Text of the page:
Wind shirts are very thin lightweight jackets, pullovers, or anoraks that hikers wear in windy conditions. Weighing 2 to 4 ounces, they pack up to the size of an apple making them incredibly easy to carry and pack. Wind shirts are usually made out of lightweight water resistant nylon or breathable Pertex that is insufficient protection for sustained rain, but can be worn over a fleece or base layer to cut the wind and keep you warmer.
I often carry a wind shirt as part of my gear list if I know I’ll be hiking above treeline in 3 season weather, where I know the wind will be tearing at my clothes, but where wearing a fully breathable rain shell is simply too warm. Wind shirts also a great layer to wear on cold mornings over a fleece as you leave camp because they help hold the your body heat so well and are easy to adjust to keep from sweating.
Highly rated wind shirts:
- Patagonia Houdini Jacket
- Montane Featherlite Pull-on
- Montane Lightspeed Jacket
- Mountain Hardwear Ghost Lite Hooded Jacket
Some wind shirts come with adjustable hoods, which is my preference because they keep you warmer in cooler weather when wearing a fleece hat. I also recommend you look for wind shirts with a quarter zip and elastic in the wrist cuffs so you can vent them when you start to sweat. For example, when I start to overheat, I pull up the sleeves on my wind shirt to cool off the blood flowing through my wrists and arms or take off my hat. That can be enough to stop me sweating without requiring a layer change.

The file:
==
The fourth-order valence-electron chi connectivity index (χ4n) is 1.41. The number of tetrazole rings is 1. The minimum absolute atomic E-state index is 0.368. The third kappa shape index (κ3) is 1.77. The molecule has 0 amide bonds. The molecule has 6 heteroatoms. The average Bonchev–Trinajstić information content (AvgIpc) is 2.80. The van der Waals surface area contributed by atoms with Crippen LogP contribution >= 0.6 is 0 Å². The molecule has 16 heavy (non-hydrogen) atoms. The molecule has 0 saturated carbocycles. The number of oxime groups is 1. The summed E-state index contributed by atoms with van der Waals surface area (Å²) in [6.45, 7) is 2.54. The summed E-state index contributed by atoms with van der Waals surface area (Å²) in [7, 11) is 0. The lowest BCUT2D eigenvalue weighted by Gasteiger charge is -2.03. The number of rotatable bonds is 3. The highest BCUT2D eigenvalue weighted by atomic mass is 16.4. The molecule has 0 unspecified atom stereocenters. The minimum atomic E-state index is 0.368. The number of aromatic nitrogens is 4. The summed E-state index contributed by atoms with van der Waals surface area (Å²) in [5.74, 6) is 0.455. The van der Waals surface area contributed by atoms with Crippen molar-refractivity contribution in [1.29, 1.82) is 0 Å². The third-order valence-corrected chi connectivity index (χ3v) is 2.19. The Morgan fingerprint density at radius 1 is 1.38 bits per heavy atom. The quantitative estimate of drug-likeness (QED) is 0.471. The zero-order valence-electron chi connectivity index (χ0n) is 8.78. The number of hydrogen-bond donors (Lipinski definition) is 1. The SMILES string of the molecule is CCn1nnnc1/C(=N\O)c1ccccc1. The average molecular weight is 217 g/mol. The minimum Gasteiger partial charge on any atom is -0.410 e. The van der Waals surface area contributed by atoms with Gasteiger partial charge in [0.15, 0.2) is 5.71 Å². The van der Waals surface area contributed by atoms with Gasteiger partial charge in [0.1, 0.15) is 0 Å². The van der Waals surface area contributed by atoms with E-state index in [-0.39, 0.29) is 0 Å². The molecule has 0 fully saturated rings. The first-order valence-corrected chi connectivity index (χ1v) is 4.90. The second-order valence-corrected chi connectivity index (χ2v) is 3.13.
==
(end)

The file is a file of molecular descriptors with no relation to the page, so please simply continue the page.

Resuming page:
There was a period of time when I thought that wind shirts were an extraneous article of clothing and could be completely replaced by a hard shell jacket but that changed when I got myself a 2.3 ounce Montbell Tachyon Anorak Wind Shirt. It’s turned into a mainstay of my three-season layering system and is the primary outer layer I wear in dry weather if I need a little extra warmth or wind protection.
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